- The Washington Times - Tuesday, January 27, 2004

Officials at the U.S. Postal Service yesterday disputed last week’s explanation by elections officials of why some D.C. residents never received voter guides in the mail until after the Jan. 13 presidential primary.

The voter guides were mailed out on Jan. 6 — a week before the primary, D.C. Board of Elections and Ethics Chairman Benjamin Wilson told D.C. Council member Adrian Fenty, Ward 4 Democrat, in a Jan. 22 letter.

“What the Board of Elections said wasn’t exactly true,” said Postal Service spokeswoman Deborah Yackley.

Miss Yackley said Postal Service records show that voter guides from the board were mailed out from Jan. 6 through Jan. 9. She said the elections board paid standard mail rates rather than the more expensive political rates, which would have ensured on-time delivery.

“We would have given it more speed if we were aware that it was a political mailing,” Miss Yackley said.

Mr. Wilson acknowledged in his Jan. 22 letter to Mr. Fenty that “mistakes occurred” when election results were delayed, and when some residents didn’t receive their voter guides in the mail until after the contest.

“We are already in the process of reviewing our election-worker training programs, as well as our election day procedures generally, in an effort to ensure that the events, which your constituents rightfully complained of, do not happen again,” Mr. Wilson wrote in his letter to Mr. Fenty.

“Despite our best efforts, some mistakes occurred,” he stated.

Mr. Wilson’s letter came in response to complaints from Mr. Fenty and other D.C. Council members about the elections board’s performance in the Jan. 13 primary. Mr. Fenty said his voters guide arrived in the mail one day late.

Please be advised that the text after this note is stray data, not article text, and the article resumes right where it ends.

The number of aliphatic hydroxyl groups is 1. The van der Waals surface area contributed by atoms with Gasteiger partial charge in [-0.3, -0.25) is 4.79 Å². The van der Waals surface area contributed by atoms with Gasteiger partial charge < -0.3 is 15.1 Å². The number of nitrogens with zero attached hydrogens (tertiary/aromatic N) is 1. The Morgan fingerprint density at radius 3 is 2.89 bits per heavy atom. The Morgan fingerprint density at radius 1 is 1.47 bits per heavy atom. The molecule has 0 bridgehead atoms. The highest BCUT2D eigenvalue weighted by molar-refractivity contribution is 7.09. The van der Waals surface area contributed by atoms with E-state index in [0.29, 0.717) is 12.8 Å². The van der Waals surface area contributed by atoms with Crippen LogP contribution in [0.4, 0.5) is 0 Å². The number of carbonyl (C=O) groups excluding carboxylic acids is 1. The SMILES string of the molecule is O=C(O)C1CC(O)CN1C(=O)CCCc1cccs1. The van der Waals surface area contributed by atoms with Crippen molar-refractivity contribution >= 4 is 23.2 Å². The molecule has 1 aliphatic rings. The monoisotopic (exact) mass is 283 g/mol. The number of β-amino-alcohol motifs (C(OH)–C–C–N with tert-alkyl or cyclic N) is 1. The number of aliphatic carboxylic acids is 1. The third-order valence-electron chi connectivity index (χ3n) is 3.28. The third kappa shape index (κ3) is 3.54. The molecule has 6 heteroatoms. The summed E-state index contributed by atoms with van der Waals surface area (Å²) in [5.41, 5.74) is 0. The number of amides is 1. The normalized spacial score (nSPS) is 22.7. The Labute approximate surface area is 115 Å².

“While most voters received the ballot in a timely manner,” Mr. Wilson’s letter to the council member states, “some voters did not receive it prior to the election. Unfortunately, this occurred despite the fact that guides were mailed by January 6th, a week before the election.”

The late mailings were among several criticisms of the elections board in the days after the presidential primary election. D.C. Council members also were upset that the elections board did not report final results of the primary until after midnight.

Mr. Fenty said his office also received complaints that poll workers at Precincts 63 and 64 had prevented Republican and independent voters from casting ballots in the recall election of Advisory Neighborhood Commissioner Paul Montague.

Mr. Montague was recalled by a 242-91 vote. Mr. Wilson said the outcome of the election would not have changed even if it were true that Republican, independent and other minority-party members had been turned away.

Mr. Wilson said there is no evidence that it had happened.

Mr. Fenty said Mr. Wilson’s letter doesn’t go far enough toward ensuring voters that the problems won’t be repeated.

“I think we need greater oversight,” Mr. Fenty said. “You don’t want what happened in the primary to ever happen again.”


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